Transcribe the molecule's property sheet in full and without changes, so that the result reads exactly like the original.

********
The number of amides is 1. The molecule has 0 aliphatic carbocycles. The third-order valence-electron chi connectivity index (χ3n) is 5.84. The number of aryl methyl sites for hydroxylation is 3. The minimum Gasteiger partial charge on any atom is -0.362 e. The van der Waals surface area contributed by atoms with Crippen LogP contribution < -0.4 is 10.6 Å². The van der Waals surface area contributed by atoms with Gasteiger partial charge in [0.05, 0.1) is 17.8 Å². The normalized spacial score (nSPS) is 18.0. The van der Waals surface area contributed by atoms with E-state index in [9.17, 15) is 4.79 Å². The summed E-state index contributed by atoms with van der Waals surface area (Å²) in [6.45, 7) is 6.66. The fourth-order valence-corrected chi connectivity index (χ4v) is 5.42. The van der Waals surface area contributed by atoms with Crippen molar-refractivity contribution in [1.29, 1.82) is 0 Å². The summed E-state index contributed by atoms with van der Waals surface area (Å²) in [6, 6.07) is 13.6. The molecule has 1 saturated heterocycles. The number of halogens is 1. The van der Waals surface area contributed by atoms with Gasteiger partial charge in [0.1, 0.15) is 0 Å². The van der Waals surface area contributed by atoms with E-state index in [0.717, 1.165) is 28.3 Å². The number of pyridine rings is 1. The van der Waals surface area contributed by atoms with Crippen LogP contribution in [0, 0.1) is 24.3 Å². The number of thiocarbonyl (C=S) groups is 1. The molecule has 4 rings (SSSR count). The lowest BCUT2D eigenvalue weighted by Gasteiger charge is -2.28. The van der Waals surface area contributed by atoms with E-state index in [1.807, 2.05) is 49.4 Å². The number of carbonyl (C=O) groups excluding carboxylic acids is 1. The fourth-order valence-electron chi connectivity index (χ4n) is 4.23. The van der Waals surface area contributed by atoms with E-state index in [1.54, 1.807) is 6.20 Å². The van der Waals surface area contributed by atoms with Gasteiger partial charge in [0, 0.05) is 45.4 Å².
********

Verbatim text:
The number of amides is 1. The molecule has 0 aliphatic carbocycles. The third-order valence-electron chi connectivity index (χ3n) is 5.84. The number of aryl methyl sites for hydroxylation is 3. The minimum Gasteiger partial charge on any atom is -0.362 e. The van der Waals surface area contributed by atoms with Crippen LogP contribution < -0.4 is 10.6 Å². The van der Waals surface area contributed by atoms with Gasteiger partial charge in [0.05, 0.1) is 17.8 Å². The normalized spacial score (nSPS) is 18.0. The van der Waals surface area contributed by atoms with E-state index in [9.17, 15) is 4.79 Å². The summed E-state index contributed by atoms with van der Waals surface area (Å²) in [6.45, 7) is 6.66. The fourth-order valence-corrected chi connectivity index (χ4v) is 5.42. The van der Waals surface area contributed by atoms with Crippen molar-refractivity contribution in [1.29, 1.82) is 0 Å². The summed E-state index contributed by atoms with van der Waals surface area (Å²) in [6, 6.07) is 13.6. The molecule has 1 saturated heterocycles. The number of halogens is 1. The van der Waals surface area contributed by atoms with Gasteiger partial charge in [0.1, 0.15) is 0 Å². The van der Waals surface area contributed by atoms with E-state index in [0.717, 1.165) is 28.3 Å². The number of pyridine rings is 1. The van der Waals surface area contributed by atoms with Crippen LogP contribution in [0, 0.1) is 24.3 Å². The number of thiocarbonyl (C=S) groups is 1. The molecule has 4 rings (SSSR count). The lowest BCUT2D eigenvalue weighted by Gasteiger charge is -2.28. The van der Waals surface area contributed by atoms with E-state index in [1.807, 2.05) is 49.4 Å². The number of carbonyl (C=O) groups excluding carboxylic acids is 1. The fourth-order valence-electron chi connectivity index (χ4n) is 4.23. The van der Waals surface area contributed by atoms with E-state index in [1.54, 1.807) is 6.20 Å². The van der Waals surface area contributed by atoms with Gasteiger partial charge in [0, 0.05) is 45.4 Å².